Bryan Ferry / The Jazz Age 10-inch signed folio limited edition

Bryan Ferry / The Jazz Age Folio edition
Folio edition contains six 10″ vinyl records

A few weeks ago we informed you about Bryan Ferry‘s new album, The Jazz Age, which takes some of his classic songs and transforms them into 1920’s style instrumentals performed by a  Jazz Orchestra.

We mentioned that the album was being released in a 10-inch ‘folio’ edition but didn’t realise at the time that this was going to be a very special limited edition produced by The Vinyl Factory.

This release consists of six 10-inch vinyl records, housed in a hardback folio with exclusive screen printed artwork, with each of the 500 copies hand-signed and numbered by Bryan Ferry.

Limited Edition details:
• 500 copies worldwide, each hand signed and numbered by Bryan Ferry
• Hardback Folio with screen printed artwork by French poster artist Paul Colin
• Six x 10″ vinyl records, each with bespoke label artwork
• Essay and credits screen printed on folio, outer spine silver foiled

None of this attention to detail comes cheap and this edition will retail at £150. It is available to pre-order now, exclusively from The Vinyl Factory. Release date 3 December 2012.

Six x 10″ Vinyl Tracklisting:

Vinyl 1

  • Do The Strand
  • Love Is The Drug

Vinyl 2

  • Don’t Stop The Dance
  • Just Like You

Vinyl 3

  • Avalon
  • The Bogus Man

Vinyl 4

  • Slave To Love
  • This Is Tomorrow

Vinyl 5

  • The Only Face
  • I Thought

Vinyl 6

  • Reason Or Rhyme
  • Virginia Plain
  • This Island Earth

Bryan Ferry / The Jazz Age Portfolio Edition

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Jim O'Connell

Given that it’s a single song per side, in a 10″ format, I wonder if they are recorded at 78 rpm.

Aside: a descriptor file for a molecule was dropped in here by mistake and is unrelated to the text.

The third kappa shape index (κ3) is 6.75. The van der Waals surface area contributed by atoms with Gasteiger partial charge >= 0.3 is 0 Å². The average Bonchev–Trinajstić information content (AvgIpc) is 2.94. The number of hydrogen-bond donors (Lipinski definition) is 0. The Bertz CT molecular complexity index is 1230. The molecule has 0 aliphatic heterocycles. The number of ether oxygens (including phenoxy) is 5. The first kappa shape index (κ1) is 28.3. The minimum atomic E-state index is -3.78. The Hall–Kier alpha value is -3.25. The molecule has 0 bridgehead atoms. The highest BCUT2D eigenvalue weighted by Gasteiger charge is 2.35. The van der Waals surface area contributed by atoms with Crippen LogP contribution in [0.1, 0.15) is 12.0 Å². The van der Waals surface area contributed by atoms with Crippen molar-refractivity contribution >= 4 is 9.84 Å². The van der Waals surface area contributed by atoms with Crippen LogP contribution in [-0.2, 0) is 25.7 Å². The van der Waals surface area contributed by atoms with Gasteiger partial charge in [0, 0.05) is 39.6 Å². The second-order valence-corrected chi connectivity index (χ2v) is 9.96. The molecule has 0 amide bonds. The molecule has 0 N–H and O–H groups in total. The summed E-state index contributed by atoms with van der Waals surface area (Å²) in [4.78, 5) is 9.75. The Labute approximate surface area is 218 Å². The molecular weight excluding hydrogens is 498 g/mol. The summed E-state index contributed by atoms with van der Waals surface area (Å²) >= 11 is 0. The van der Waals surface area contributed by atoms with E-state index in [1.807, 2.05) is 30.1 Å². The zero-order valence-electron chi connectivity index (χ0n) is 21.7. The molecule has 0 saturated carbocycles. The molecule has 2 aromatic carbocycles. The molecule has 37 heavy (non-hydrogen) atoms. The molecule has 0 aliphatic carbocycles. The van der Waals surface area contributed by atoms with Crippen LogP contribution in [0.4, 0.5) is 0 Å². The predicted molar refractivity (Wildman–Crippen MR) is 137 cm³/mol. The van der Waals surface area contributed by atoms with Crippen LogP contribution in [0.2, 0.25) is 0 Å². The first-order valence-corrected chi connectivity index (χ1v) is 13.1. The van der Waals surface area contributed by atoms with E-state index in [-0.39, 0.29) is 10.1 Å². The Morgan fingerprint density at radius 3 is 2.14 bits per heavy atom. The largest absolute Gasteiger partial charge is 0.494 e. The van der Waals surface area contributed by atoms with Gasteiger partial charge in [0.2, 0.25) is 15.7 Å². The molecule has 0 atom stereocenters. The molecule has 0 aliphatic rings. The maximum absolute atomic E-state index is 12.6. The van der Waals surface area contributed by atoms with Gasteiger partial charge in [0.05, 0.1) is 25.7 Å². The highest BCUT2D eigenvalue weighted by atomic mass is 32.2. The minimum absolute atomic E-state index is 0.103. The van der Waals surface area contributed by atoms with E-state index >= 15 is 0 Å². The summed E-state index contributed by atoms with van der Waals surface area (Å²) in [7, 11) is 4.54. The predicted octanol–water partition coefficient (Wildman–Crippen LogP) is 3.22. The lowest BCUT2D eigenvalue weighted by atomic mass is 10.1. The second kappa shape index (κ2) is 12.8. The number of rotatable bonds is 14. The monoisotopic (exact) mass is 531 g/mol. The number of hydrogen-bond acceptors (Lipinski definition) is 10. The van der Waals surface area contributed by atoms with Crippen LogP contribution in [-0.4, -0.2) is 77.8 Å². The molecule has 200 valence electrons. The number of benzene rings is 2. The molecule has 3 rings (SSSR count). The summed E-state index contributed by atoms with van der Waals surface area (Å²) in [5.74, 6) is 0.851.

I have it in digital format and the album is wonderful.

Richard Harris

As a long-time Ferry/Roxy fan I find this release somewhat baffling, in as far as it raises the question of how little music involvement is required from Ferry himself before it ceases to be actually a Bryan Ferry album. Note – it’s billed as The Bryan Ferry Orchestra, not Bryan Ferry. It is totally instrumental and, from what I’ve seen elsewhere, Ferry doesn’t play a note on it himself – he’s listed on the credits as “Director and Co-Producer”. The Ferry voice is not what it was in days of yore and writer’s block has plagued him since the 80s – gone are the days when he and Roxy churned out 3 albums in a year (1973), hence a re-cycling of old material in a new incarnation. The “As Time Goes By” album and tour in the late 90s were highly enjoyable but at least the man himself was centre stage. This is like Jagger booking the London Symphony Orchestra to record a version of “Gimme Shelter” and then calling it a Stones album. There are some terrific musicians on this, no question about that, but it’s not the new Bryan Ferry album in my book.

Donald Ciccone

ridiculous! he did the arrangements. Did Jackie Gleason play on his albums? Does Sir Neville M. play on his albums? Nelson Riddle? Come on. This is a work of genius… on so many levels.